PLayer 3: retrospect review by khalil byrd (@kbyrd2)
His name is Dryx. And it’s best to know him, listen to him, & fall in love with him now.
The void of R&B over the course of the 2010’s decade has been something oft discussed by lovers of the genre & even actual artists within the genre. More & more, artists have been sacrificing their vocal talents in favor of whimsical, mysterious production elements, vibes & a hazy ambiance that captures the essence of soul. A new subgenre of Hip-Hop led “Trap’n’B” has formed as a result & while this new subdivision of R&B is welcomed, it has left many posing one simple question: What happened to the R&B artists, especially the men, that can not only sing but actually… you know, use their voice & sing?
That’s where Dryx so carefully but aggressively places himself with “Player 3.” Introducing himself soulfully & formally with the nonchalant “My Name Is,” Dryx manages to find a segue between his melodies, modernism, & melisma that meshes the nostalgic contemporary R&B melodies of the early 2000’s with organic production elements of today. From the stacked vocal delight of “Can You?” that is as laidback & charismatically smooth as the very question it poses in its chorus to “Scared of Love” that increases in intensity, vocally & production wise, with each reassuring stride it takes as it builds throughout the record, “Player 3” is the R&B album that we’ve yearned for & ultimately, have needed, whether we’ve realized it or not. Long have we needed the thumping urgency of “Proposal,” an obvious “Player 3” highlight, that begs & pleads for love in the most fervent way amidst powerfully supported chest belts & rumbling bass lines. Long have we needed the seduction of “Different” where vocal runs cascade & parallel with the intimate instrumentation. Long have we needed exactly what Dryx & “Player 3” bring to the table: sustainable, melodic, modernized R&B that captures the best elements of both yester-decade & today.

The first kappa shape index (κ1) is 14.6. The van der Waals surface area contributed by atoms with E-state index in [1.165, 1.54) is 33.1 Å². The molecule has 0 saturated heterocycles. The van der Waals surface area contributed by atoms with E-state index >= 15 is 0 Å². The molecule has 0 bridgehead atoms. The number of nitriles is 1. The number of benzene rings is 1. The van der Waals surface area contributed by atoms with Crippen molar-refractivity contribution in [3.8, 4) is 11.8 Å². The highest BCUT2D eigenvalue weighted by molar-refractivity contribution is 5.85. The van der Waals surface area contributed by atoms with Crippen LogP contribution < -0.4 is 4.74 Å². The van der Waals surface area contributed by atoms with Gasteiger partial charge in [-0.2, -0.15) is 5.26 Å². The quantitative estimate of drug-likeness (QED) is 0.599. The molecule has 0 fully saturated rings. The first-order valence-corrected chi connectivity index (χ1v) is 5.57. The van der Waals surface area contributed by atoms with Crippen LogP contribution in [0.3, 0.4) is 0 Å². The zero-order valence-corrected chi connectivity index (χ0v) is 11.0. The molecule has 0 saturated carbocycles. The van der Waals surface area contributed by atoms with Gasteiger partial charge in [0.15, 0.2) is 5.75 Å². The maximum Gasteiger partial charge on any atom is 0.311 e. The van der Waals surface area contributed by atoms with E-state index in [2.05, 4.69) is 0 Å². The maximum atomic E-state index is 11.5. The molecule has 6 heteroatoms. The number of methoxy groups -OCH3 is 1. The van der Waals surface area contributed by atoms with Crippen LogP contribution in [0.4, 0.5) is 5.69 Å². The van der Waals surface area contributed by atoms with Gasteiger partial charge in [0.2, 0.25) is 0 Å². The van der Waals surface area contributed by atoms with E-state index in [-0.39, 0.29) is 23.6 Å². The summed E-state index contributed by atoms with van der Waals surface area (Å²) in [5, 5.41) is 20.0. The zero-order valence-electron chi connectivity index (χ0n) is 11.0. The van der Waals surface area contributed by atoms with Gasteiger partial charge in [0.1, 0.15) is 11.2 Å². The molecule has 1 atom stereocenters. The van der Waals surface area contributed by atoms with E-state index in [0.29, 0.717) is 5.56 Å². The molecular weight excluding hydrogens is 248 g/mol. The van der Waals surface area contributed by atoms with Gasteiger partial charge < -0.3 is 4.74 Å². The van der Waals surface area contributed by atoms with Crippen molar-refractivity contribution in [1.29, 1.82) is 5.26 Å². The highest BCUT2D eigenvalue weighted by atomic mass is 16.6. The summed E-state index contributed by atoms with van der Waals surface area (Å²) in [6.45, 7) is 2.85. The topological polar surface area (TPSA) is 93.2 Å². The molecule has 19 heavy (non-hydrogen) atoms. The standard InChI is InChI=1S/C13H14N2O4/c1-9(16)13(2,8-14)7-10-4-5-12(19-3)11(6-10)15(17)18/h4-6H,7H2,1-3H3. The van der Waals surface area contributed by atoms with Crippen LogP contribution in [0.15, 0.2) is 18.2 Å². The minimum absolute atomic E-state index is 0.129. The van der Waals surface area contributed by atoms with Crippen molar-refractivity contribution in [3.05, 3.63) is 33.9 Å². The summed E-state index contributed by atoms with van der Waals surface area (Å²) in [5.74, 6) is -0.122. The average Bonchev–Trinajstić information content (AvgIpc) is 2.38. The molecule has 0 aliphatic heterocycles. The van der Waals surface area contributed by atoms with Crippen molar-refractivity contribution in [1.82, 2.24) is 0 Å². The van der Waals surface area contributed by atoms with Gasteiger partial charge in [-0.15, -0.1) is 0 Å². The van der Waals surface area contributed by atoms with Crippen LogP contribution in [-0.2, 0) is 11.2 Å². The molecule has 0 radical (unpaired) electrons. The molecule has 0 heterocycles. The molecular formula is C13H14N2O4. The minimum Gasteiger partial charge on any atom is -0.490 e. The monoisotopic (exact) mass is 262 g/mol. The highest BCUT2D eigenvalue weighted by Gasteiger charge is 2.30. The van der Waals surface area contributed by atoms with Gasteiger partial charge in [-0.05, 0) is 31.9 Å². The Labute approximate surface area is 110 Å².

Whether it’s the head bopping “Backseat” that entices with its beyond catchy cadence, the neo-soul “Selfish” that harmonizes Dryx’s vocals in the most lush & captivating way, the cool calm & collected “All This Love” where Dryx’s rhythmic cadence possesses the swag of Tupac, or the Jhene Aiko assisted “Faded” that embodies the current sounds of R&B over Dryx’s magnificent background vocals, “Player 3” is too great to be a debut album. It’s too great to be underground. It’s too great to not be adorned & valued for the work of art it is. It’s modern, it’s soulful, it’s sung powerfully, & it’s pieced together with care.
“Player 3” is Dryx showing the music industry what exactly they’ve been missing. And if something this great isn’t the wake up call, what’s to come is truly… exciting.
This is an artist we need to watch & support every step along the way.